Anyway, still on Saturday, I moved on to rediscover why a room full of Classicists can be so mentally and emotionally bracing, when the topic is ancient history.  Erich Gruen expressed skepticism about Philo's claim that Caligula ordered all those statues to be sent towards Judea - could he really have been so naive?  In her response, Tessa Rajak confessed feeling a temptation to tell Eric "truth is stranger than fiction" and to leave it at that!

That one brief moment was the most memorable sound bite of the whole week.  She didn't leave it alone, of course.  One more reason I love sitting in on the Philo/Josephus group(s).

Sunday night was the Bibliobloggers' get together at Gibney's pub, and it was easily the social highlight of my week.  I saw several folks from last year's SBL, and met a few for the first time, including a Bird, a Barber, a Platypus, and an, uh, Aubrey.  Among others.  I also met some new (?) folks whose blogs I've not read yet (got to catch up!) But I can't figure out how Philip J. Long and I missed each other for a full week.  Oh.  Maybe because I decided to stick with Gospels and Classics, and Philip was probably in Acts & Epistles all week.  That could explain it.

This being my second Big Bible Rodeo, it was nice to have scholars like Ken Schenck & Chris Tilling give me genuinely warm smiles and just say, "Hey, Bill".  You know, like they know me.  (!)  And Michael Barber (don't hold this against him) said to a colleague, "Bill's done some good work."  Albeit bloggership isn't scholarship, but that was very gracious on Michael's part.  Encouraging, to say the least.  I should start doing some more...

Again, on Monday, another two or three dozen SBL bloggers ordered lunch in the Hyatt, after which most of us met up at the session on Blogging and Online Publication.  (For all the latest links, see McGrath, here.)  It was the first time I knew all five presenters personally, and - as Mark Goodacre also remarked - it was the first time I completely agreed with everything I'd heard from a panel.  Overall, an utterly delightful three hours.  (Yes, we ran long.  Go figure!)

I'm skipping plenty of other interesting bits from various sessions and personal meetings, of course.  But as promised, these are the highlights.  And somehow, for me personally, the best presentation of all happened to come in the last paper of the last session on the last day.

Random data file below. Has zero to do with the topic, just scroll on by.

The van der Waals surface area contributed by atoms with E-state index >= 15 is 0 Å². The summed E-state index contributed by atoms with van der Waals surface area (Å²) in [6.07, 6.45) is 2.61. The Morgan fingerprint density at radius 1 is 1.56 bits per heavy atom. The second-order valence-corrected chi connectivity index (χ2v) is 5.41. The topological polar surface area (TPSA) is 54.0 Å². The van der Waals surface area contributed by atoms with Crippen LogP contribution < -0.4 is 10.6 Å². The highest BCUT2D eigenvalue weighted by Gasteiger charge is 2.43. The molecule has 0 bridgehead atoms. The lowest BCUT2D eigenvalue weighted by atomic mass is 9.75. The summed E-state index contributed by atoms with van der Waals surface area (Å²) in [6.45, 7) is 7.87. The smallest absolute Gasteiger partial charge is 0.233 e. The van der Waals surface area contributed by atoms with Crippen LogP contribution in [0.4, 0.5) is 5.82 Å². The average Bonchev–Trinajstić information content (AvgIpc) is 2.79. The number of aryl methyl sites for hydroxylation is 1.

On Tuesday morning, Steve Mason talked about doing history from narrative in Josephus.  Using a test case from Josephus' War (2.499ff) about Cestius Gallus' retreat from Jerusalem (AD 66), Mason illustrated the difference between "High School History", and "Critical History", and... a third category he's promoting, the name of which I forget, but the practice of which I'm very eager to see advance.

Essentially, Mason suggested that arguing endlessly over historicity gets us nowhere, and stressed an emphasis on hypothetical reconstruction.  I can't hardly stand waiting for the book version to come out (2012?) so I can blog about it.  But I'll have to.  You'll still be reading me two years from now, I trust.  (!?!)

I also tweeted quite a few times from the conference, but sometimes forgot the hashtag.  To see it all, find me on Twitter.  Or Facebook.  Yes, you should be on Facebook.  So you can friend me.  :-)

That's all I've got.  I bought five other books that I may mention someday.  And I may have come to a decision or three that I'll blog about soon, as well.  However soon soon may be.  (Now's a great time to subscribe to this blog, so you don't miss a thing.)

Thanks for reading, dear reader.  But thanks most of all to my dear wife for giving me a week to go play in Scholarpalooza.  It was not only tons of fun, but I obviously learned a lot.  Like how even Biblical Scholars disagree on how to pronounce their own trademark terms.

She says:  Sep-TOO-a-gint?

He says:  SEP-twa-gint?

Let's call the whole thing off.  ;-)

November 22, 2010

Gosh-darn conservative Jesus scholars!

You who argue so diligently that content in the Gospels is or may be reliable - since you affirm historicity, why don't you write history?

You almost tempt me to become as skeptical as you all.

November 20, 2010

Pauline-Jesus Theology

I don't care if this breaks any category restrictions.  I still think it's all true.  Anyway, here it is:

If Paul ever said anything that properly describes or prescribes what the Christian Life is supposed to be like, then that is what Jesus must have lived like, because Jesus of Nazareth is the only human being who has ever successfully lived that kind of a life.

Whatever he did there, he did to the Glory of God.  His was the most excellent way.  He found inside his members the laws of sin and death, but praise be to God, there was no condemnation within him!  His mind was set on the spirit (he was a beggar for God's spirit, after all) and he found life and peace.  His spirit did not war against his flesh, but God's Spirit testified with his spirit that GOD was his father!  And if he was a child, he was also an heir.

And so, from some age going forward, Jesus - IN Nazareth - was never alone.  If he suffered, he suffered with God.  If he gloried, then he gloried with God.  At some point he heard all creation groaning for redemption, and the Spirit groaned with it.  He saw God's people in Nazareth, all around him.  But he did not see God's direct dominion over each of their lives.  Yet, Jesus hoped for what he did not yet see.  He lived at peace with all people.  He grew in favor with both God and man.  Yet he made of himself nothing.  But he yearned for the Kingdom of God.